CAIRO: The return of former International Atomic Energy Agency director Mohamed ElBaradei to Cairo has sparked a variety of foreign press reactions, ranging from praise to skepticism.
Referring to a “grassroots effort. to draft Dr. ElBaradei to run in the presidential election in 2011 despite Egyptian laws constraining opposition politics, the New York Times, praised ElBaradei’s variety of support.
“The broad nature of Dr. ElBaradei’s appeal – as an outsider. with no ties to a political system widely seen as ineffective and corrupt – was on display at the airport [upon ElBaradei’s Cairo arrival], the New York Times said in an article. “Those who gathered. included people who said they had never been involved in politics, prominent actors and writers, a member of the Muslim Brotherhood and leading members of groups calling for democratic change.
The Guardian, a United Kingdom-based newspaper, also commented on the crowd welcoming ElBaradei.
“More than 1,000 supporters converged on Cairo International airport to greet the 67-year-old [ElBaradei], the Guardian reported. “Waving flags and banners and singing patriotic songs under the watchful eye of the security services – who had warned protesters to stay away – the crowd called on ElBaradei to declare his candidacy for head of state.
However, the Guardian seemed unconvinced ElBaradei will actually run for president.
“[This] is the latest chapter in the remarkable story of a man with, at present, no political party, no official candidacy, and a stated desire to do little more on his homecoming than to spend some relaxation time with his family, the Guardian wrote.
The paper commented on ElBaradei’s “apparent ambivalence over the role being thrust upon him and noted several recent amendments to the Egyptian constitution make it exceedingly difficult for ElBaradei to get his name on a presidential ballot.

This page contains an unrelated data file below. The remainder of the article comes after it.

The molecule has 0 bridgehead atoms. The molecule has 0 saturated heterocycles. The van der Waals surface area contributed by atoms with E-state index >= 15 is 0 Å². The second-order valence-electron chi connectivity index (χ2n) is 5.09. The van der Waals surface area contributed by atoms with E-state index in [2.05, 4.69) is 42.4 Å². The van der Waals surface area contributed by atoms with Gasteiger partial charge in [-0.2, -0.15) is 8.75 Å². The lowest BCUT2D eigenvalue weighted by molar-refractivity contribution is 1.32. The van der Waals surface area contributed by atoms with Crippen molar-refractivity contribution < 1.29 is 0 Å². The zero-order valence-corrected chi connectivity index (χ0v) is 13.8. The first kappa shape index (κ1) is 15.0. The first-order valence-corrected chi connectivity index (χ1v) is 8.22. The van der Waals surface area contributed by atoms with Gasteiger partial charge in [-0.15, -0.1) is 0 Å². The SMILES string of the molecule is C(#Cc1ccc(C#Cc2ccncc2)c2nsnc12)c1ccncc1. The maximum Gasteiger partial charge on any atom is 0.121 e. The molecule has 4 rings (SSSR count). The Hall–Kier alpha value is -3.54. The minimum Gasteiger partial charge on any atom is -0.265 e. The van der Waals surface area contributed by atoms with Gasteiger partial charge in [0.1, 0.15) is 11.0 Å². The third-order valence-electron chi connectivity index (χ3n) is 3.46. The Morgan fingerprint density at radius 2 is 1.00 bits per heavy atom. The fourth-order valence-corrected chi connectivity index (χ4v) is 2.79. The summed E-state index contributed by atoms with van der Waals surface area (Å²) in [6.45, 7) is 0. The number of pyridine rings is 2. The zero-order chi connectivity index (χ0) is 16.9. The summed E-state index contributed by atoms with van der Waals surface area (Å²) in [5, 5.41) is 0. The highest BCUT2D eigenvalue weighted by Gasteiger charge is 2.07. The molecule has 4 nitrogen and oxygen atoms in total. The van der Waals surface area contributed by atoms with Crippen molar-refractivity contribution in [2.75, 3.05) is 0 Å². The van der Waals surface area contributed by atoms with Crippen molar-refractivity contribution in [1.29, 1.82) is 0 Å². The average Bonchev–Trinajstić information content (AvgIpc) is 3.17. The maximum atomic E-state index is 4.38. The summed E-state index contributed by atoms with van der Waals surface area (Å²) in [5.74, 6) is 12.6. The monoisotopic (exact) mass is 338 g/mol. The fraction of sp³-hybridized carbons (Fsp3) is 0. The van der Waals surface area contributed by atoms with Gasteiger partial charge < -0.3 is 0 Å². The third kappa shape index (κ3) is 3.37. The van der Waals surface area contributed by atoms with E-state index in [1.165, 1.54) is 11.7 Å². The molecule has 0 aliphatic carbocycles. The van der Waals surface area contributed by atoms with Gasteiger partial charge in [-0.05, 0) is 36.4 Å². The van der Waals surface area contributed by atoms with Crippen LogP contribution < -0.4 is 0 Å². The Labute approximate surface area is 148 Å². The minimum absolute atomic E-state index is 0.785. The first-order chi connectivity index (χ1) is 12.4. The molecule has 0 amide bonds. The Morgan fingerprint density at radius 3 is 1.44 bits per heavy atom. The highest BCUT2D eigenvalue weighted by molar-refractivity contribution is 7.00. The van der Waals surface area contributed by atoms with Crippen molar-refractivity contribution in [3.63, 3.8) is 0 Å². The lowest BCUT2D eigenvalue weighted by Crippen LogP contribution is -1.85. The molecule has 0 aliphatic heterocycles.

ElBaradei said last month he would not run unless a free and fair election was assured.
“I don’t want to be president of Egypt! he told Foreign Policy, an American newsmagazine, in a January interview. “You can understand that after having this thankless job [at the IAEA] for 12 years that I want to have some time to do other things that I like to do, including spending time with my family.
Laying out the requirements under which he would consider a run, ElBaradei said, “I would not even consider running for president unless there is the proper framework for a free and fair election. I don t believe the conditions are in place.
Foreign Policy was skeptical of ElBaradei’s chances, should he mount a campaign.
“The odds are overwhelmingly against ElBaradei wresting power from the hands of the Mubaraks, Foreign Policy said in an article on ElBaradei’s Cairo return. “The Egyptian police have no shortage of tools to wield against ElBaradei should he move ahead with his campaign.
Foreign Policy concluded there is almost no chance ElBaradei’s desired election reforms will be realized.
“Given the abject state of the Egyptian opposition movement, any kind of legislative or constitutional victory is highly unlikely, the article said.